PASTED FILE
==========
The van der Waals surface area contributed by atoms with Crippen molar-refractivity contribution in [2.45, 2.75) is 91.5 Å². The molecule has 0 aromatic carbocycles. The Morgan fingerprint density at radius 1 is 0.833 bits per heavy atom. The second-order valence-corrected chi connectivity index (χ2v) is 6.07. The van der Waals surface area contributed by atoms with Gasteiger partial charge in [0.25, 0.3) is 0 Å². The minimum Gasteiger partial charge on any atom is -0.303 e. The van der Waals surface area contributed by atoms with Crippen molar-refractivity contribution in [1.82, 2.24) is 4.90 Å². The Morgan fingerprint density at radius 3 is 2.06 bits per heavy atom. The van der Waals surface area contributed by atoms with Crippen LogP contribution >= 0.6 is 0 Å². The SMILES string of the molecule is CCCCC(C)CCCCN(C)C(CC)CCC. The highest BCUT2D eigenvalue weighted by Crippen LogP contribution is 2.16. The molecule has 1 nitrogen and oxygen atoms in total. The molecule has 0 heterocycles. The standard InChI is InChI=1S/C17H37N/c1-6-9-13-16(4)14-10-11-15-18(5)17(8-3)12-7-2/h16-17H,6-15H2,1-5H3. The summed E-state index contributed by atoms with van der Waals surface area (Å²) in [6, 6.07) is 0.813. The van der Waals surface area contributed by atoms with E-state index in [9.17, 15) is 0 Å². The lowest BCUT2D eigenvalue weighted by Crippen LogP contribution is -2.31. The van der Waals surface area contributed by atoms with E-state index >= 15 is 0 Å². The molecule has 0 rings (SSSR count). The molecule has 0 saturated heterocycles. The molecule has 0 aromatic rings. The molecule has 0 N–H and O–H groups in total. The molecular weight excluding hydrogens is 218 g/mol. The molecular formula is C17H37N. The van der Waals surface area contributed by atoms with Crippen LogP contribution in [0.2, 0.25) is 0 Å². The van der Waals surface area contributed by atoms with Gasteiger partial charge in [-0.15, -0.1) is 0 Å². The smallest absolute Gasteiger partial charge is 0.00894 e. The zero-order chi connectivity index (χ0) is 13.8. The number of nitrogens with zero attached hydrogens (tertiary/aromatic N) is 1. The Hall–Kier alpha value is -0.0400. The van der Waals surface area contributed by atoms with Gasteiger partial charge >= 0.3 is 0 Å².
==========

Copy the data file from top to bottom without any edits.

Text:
The van der Waals surface area contributed by atoms with Crippen molar-refractivity contribution in [2.45, 2.75) is 91.5 Å². The molecule has 0 aromatic carbocycles. The Morgan fingerprint density at radius 1 is 0.833 bits per heavy atom. The second-order valence-corrected chi connectivity index (χ2v) is 6.07. The van der Waals surface area contributed by atoms with Gasteiger partial charge in [0.25, 0.3) is 0 Å². The minimum Gasteiger partial charge on any atom is -0.303 e. The van der Waals surface area contributed by atoms with Crippen molar-refractivity contribution in [1.82, 2.24) is 4.90 Å². The Morgan fingerprint density at radius 3 is 2.06 bits per heavy atom. The van der Waals surface area contributed by atoms with Crippen LogP contribution >= 0.6 is 0 Å². The SMILES string of the molecule is CCCCC(C)CCCCN(C)C(CC)CCC. The highest BCUT2D eigenvalue weighted by Crippen LogP contribution is 2.16. The molecule has 1 nitrogen and oxygen atoms in total. The molecule has 0 heterocycles. The standard InChI is InChI=1S/C17H37N/c1-6-9-13-16(4)14-10-11-15-18(5)17(8-3)12-7-2/h16-17H,6-15H2,1-5H3. The summed E-state index contributed by atoms with van der Waals surface area (Å²) in [6, 6.07) is 0.813. The van der Waals surface area contributed by atoms with E-state index in [9.17, 15) is 0 Å². The lowest BCUT2D eigenvalue weighted by Crippen LogP contribution is -2.31. The van der Waals surface area contributed by atoms with E-state index >= 15 is 0 Å². The molecule has 0 rings (SSSR count). The molecule has 0 saturated heterocycles. The molecule has 0 aromatic rings. The molecule has 0 N–H and O–H groups in total. The molecular weight excluding hydrogens is 218 g/mol. The molecular formula is C17H37N. The van der Waals surface area contributed by atoms with Crippen LogP contribution in [0.2, 0.25) is 0 Å². The van der Waals surface area contributed by atoms with Gasteiger partial charge in [-0.15, -0.1) is 0 Å². The smallest absolute Gasteiger partial charge is 0.00894 e. The zero-order chi connectivity index (χ0) is 13.8. The number of nitrogens with zero attached hydrogens (tertiary/aromatic N) is 1. The Hall–Kier alpha value is -0.0400. The van der Waals surface area contributed by atoms with Gasteiger partial charge >= 0.3 is 0 Å².